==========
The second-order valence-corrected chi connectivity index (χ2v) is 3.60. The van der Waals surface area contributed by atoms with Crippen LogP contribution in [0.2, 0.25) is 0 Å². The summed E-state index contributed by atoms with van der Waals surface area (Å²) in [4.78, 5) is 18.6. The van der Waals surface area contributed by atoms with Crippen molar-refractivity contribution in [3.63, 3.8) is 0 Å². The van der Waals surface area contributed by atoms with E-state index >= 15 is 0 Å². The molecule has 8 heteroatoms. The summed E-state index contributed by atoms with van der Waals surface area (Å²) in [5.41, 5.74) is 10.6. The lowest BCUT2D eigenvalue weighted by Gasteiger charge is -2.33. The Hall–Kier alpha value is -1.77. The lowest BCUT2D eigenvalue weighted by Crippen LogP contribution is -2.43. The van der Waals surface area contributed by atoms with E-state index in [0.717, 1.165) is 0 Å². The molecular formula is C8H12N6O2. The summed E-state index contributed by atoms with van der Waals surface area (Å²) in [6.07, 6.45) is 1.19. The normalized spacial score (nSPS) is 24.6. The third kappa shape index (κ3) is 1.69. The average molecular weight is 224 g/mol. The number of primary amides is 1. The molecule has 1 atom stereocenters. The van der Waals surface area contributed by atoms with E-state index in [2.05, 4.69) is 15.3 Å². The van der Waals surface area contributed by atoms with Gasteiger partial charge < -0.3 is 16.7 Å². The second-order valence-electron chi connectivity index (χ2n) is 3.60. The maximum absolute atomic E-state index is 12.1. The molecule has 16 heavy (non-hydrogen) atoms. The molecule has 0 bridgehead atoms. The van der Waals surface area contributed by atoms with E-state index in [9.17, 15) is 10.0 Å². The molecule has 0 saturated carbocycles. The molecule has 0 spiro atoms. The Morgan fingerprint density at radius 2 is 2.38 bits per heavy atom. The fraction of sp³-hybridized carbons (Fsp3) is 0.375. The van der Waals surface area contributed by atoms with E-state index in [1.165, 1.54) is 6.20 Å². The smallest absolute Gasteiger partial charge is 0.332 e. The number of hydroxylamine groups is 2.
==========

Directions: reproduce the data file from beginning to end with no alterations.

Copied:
The second-order valence-corrected chi connectivity index (χ2v) is 3.60. The van der Waals surface area contributed by atoms with Crippen LogP contribution in [0.2, 0.25) is 0 Å². The summed E-state index contributed by atoms with van der Waals surface area (Å²) in [4.78, 5) is 18.6. The van der Waals surface area contributed by atoms with Crippen molar-refractivity contribution in [3.63, 3.8) is 0 Å². The van der Waals surface area contributed by atoms with E-state index >= 15 is 0 Å². The molecule has 8 heteroatoms. The summed E-state index contributed by atoms with van der Waals surface area (Å²) in [5.41, 5.74) is 10.6. The lowest BCUT2D eigenvalue weighted by Gasteiger charge is -2.33. The Hall–Kier alpha value is -1.77. The lowest BCUT2D eigenvalue weighted by Crippen LogP contribution is -2.43. The van der Waals surface area contributed by atoms with E-state index in [0.717, 1.165) is 0 Å². The molecular formula is C8H12N6O2. The summed E-state index contributed by atoms with van der Waals surface area (Å²) in [6.07, 6.45) is 1.19. The normalized spacial score (nSPS) is 24.6. The third kappa shape index (κ3) is 1.69. The average molecular weight is 224 g/mol. The number of primary amides is 1. The molecule has 1 atom stereocenters. The van der Waals surface area contributed by atoms with E-state index in [2.05, 4.69) is 15.3 Å². The van der Waals surface area contributed by atoms with Gasteiger partial charge < -0.3 is 16.7 Å². The second-order valence-electron chi connectivity index (χ2n) is 3.60. The maximum absolute atomic E-state index is 12.1. The molecule has 16 heavy (non-hydrogen) atoms. The molecule has 0 bridgehead atoms. The van der Waals surface area contributed by atoms with E-state index in [9.17, 15) is 10.0 Å². The molecule has 0 saturated carbocycles. The molecule has 0 spiro atoms. The Morgan fingerprint density at radius 2 is 2.38 bits per heavy atom. The fraction of sp³-hybridized carbons (Fsp3) is 0.375. The van der Waals surface area contributed by atoms with E-state index in [1.165, 1.54) is 6.20 Å². The smallest absolute Gasteiger partial charge is 0.332 e. The number of hydroxylamine groups is 2.